Temperature may enter a circle of positive feedback, when temperature reaches extremes of 45Â°C (113Â°F), at which cellular proteins denature, causing the active site in proteins to change, thus causing metabolism stop and ultimately death.
The ideal internal body temperature for humans is 98.6 degrees F. In a state of homeostasis this temperature will fluctuate slightly depending on the level of activity in which a person is engaged. For instance, a person's body temperature may be slightly lower than the ideal temperature at rest and slightly higher during periods of exercise.
Temperature Detection and Reaction
When met with environments that threaten the internal temperature of the body, such as cold or hot conditions, the human body is triggered into response. For example, nerve endings in the skin detect temperature changes in the environment outside the body and signal the brain to either increase or decrease the heat inside the body.
When the body senses warm temperatures any number of reactions may occur. Sweating is one method for reducing body temperature. The sweat glands in the skin excrete sweat, which contains water and some nutrients. The process of evaporation then works to cool the body. The drawback to perspiration is the loss of water. Maintaining water within the body is especially important in high temperatures.
In cold conditions the brain may signal blood vessels to constrict, reducing blood flow and preventing heat loss. If necessary the body will shiver involuntarily. This action releases heat through the consumption of energy. Long-term cold conditions cause metabolic changes to occur in the body. For example, the breakdown of glucose and other molecules increases during periods of cold weather, releasing heat in the process.
Humans can thrive in conditions ranging from the arctic to the equator, and with a variety of diets and lifestyles.
Part of the reason for this adaptability is the body's ability to maintain homeostasis.
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Homeostasis of sugar
Sugar is an essential constituent of the blood. It is also called "blood glucose." In the fasting state, as in the morning before breakfast, the blood sugar concentration is between 80 and 90 mg. per 100 cc. of blood. Even after several days of fasting the blood sugar will be maintained around this level in a well-nourished individual. It is essential to normal health that the blood sugar be maintained at this level, and that it should not fall below this level for periods longer than an hour. After a meal containing sugar the blood sugar rises at once, usually reaches a concentration of 120 to 140 mg. after 11/2 to 2 hours, and then gradually falls during the third and fourth hours to the previous fasting level. (Fig. 1.) In some individuals the blood sugar may reach 180 mg. and higher after a meal containing sugar, and, accompanying this high level, sugar may be found in the urine.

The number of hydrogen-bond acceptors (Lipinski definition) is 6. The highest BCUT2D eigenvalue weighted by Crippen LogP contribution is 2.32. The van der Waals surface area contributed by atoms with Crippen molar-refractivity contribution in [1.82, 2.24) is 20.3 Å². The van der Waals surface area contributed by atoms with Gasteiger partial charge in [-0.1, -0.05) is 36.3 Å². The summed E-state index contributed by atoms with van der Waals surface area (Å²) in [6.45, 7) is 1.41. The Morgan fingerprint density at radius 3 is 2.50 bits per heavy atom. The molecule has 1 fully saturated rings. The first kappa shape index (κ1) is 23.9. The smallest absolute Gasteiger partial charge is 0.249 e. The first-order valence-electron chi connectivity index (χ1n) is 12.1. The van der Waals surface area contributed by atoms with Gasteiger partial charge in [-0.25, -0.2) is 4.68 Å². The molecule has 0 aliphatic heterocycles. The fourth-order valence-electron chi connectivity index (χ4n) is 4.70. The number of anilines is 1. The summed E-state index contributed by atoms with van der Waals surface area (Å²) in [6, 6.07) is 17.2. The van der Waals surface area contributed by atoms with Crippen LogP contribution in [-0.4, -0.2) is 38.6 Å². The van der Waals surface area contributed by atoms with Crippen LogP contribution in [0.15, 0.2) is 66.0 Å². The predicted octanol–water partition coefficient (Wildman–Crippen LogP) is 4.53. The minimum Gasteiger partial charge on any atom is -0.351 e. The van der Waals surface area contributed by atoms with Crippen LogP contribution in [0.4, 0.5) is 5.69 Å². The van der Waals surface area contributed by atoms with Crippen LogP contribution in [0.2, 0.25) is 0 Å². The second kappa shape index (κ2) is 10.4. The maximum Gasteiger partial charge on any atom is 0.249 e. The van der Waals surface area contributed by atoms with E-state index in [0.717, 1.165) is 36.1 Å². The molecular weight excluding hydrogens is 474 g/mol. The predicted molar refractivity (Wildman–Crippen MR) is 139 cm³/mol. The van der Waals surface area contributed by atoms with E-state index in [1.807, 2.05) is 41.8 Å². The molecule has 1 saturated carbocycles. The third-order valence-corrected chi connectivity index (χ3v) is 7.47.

This abnormally high concentration of blood sugar is called in medicine Hyperglycemia (Hyper--excessive; Glycemia—blood sugar). The opposite state, an abnormally low blood sugar concentration, is called Hypoglycemia (Hypo—less; Glycemia— blood sugar). Fig. 2 shows the hypoglycemic type of curve, and Fig. 3 shows the hyperglycemic type of curve.
The maintenance of the blood sugar at normal levels is brought about by an efficient regulatory mechanism. The main organs in this mechanism are the liver, the autonomic nervous system,pancreas and other glands of internal secretion called endocrine glands.
The pancreatic Islets of Langerhans are the sites of production of insulin, glucagon and somatostatin.
Most cells in the human body use the sugar called glucose as their major source of energy. Glucose molecules are broken down within cells in order to produce adenosine triphosphate (ATP) molecules, energy-rich molecules that power numerous cellular processes. Glucose molecules are delivered to cells by the circulating blood and therefore, to ensure a constant supply of glucose to cells, it is essential that blood glucose levels be maintained at relatively constant levels. Level constancy is accomplished primarily through negative feedback systems, which ensure that blood glucose concentration is maintained within the normal range of 70 to 110 milligrams (0.0024 to 0.0038 ounces) of glucose per deciliter (approximately one-fifth of a pint) of blood.
Negative feedback systems are processes that sense changes in the body and activate mechanisms that reverse the changes in order to restore conditions to their normal levels. Negative feedback systems are critically important in homeostasis, the maintenance of relatively constant internal conditions. Disruptions in homeostasis lead to potentially life-threatening situations. The maintenance of relatively constant blood glucose levels is essential for the health of cells and thus the health of the entire body.
Read more: Blood Sugar Regulation - Biology Encyclopedia
The Nervous and Endocrine System
Two of the most important systems for maintaining homeostasis are the nervous and endocrine systems. Basic bodily functions such as heart rate and breathing may be stimulated or slowed under neural control. The nervous system helps regulate breathing and the urinary and digestive systems, and it interacts with the endocrine system.